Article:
Silicon Valley’s youth problem
In start-up land, the young barely talk to the old (and vice versa). That makes for a lot of cool apps. But great technology? Not so much.
Full article on the New York Times.
Found Things is a compendium of curiosity.
Are bankers paid too Much? And if so, what about technology CEOs?
Big pay days on Wall Street often come under laserlike scrutiny, while Silicon Valley gets a pass on its own compensation excesses.
Why the double standard?
The typical director at a Standard & Poor’s 500 company was paid $251,000 in 2012, and according to Bloomberg News. Eric Schmidt - Google’s CEO - is above that range by over $100 million.
Take the example of Jamie Dimon’s pay for 2013, given the many regulatory travails of his bank, JPMorgan Chase. The bank’s board awarded Mr. Dimon $20 million in pay for 2013, $18.5 million of which was in restricted stock that vests over three years. For one, the outsize pay for Schmidt doesn’t square with Google’s performance. Putting aside the fact that he is not even the chief executive, Google had net income of $12.9 billion last year. JPMorgan was higher at $17.9 billion.
Maybe the bigger question is why is CEO pay so entirely disconnected from company performance?
Full article on the New York Times.
How Twitter could challenge Amazon and eBay in e-commerce
The reported but still-unconfirmed news that Twitter is moving into e-commerce - first broken by Re/code - is baffling to most people.
There were unconfirmed reports of Twitter partnering with a New York-based startup called Fancy - where Jack Dorsey is an investor - and there was something about Twitter using Stripe for payments. These reports are also still unconfirmed, but they have been picked up by mainstream media.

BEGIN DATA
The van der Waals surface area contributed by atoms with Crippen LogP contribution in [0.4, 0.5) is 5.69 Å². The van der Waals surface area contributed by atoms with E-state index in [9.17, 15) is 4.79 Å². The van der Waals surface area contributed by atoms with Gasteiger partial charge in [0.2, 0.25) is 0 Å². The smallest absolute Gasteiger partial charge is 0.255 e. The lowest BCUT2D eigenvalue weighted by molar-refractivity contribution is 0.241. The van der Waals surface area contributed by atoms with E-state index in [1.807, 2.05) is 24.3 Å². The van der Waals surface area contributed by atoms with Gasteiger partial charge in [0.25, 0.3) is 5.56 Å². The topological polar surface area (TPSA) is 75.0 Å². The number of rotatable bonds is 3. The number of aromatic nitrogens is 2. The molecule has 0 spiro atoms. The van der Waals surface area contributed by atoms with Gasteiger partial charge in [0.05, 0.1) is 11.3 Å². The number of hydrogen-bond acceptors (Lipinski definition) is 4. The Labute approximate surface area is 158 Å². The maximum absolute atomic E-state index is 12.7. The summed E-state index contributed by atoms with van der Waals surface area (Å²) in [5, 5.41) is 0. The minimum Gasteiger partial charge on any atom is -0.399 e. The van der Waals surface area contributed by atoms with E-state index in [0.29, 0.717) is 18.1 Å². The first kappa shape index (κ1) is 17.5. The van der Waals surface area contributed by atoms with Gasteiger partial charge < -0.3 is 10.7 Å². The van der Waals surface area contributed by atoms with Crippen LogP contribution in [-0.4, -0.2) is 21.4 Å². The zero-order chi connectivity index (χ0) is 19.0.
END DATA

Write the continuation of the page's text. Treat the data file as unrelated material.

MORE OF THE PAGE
Twitter has been in the spotlight after their first quarterly report as a public company (as we reported here), so one can take the company’s lack of denial as a reasonable indication there might be some truth to these reports.
Something was going on here, but what? This seems like an incredible stretch for a firm that’s currently known as the leader in real-time news; tracking celebrities, politics and stocks all make sense on Twitter, but buying shoes? Really?
Full article on readwrite.
Twilight of the brands
It’s a truism of business-book thinking that a company’s brand is its “most important asset”, more valuable than technology or patents or manufacturing prowess.
But brands have never been more fragile.
Twelve months ago, Lululemon Athletica was one of the hottest brands in the world. Sales of its high-priced yoga gear were exploding; the company was expanding into new markets; experts were in awe of its “cultlike following”.
As one observer put it, “They’re more than apparel. They’re a life style”.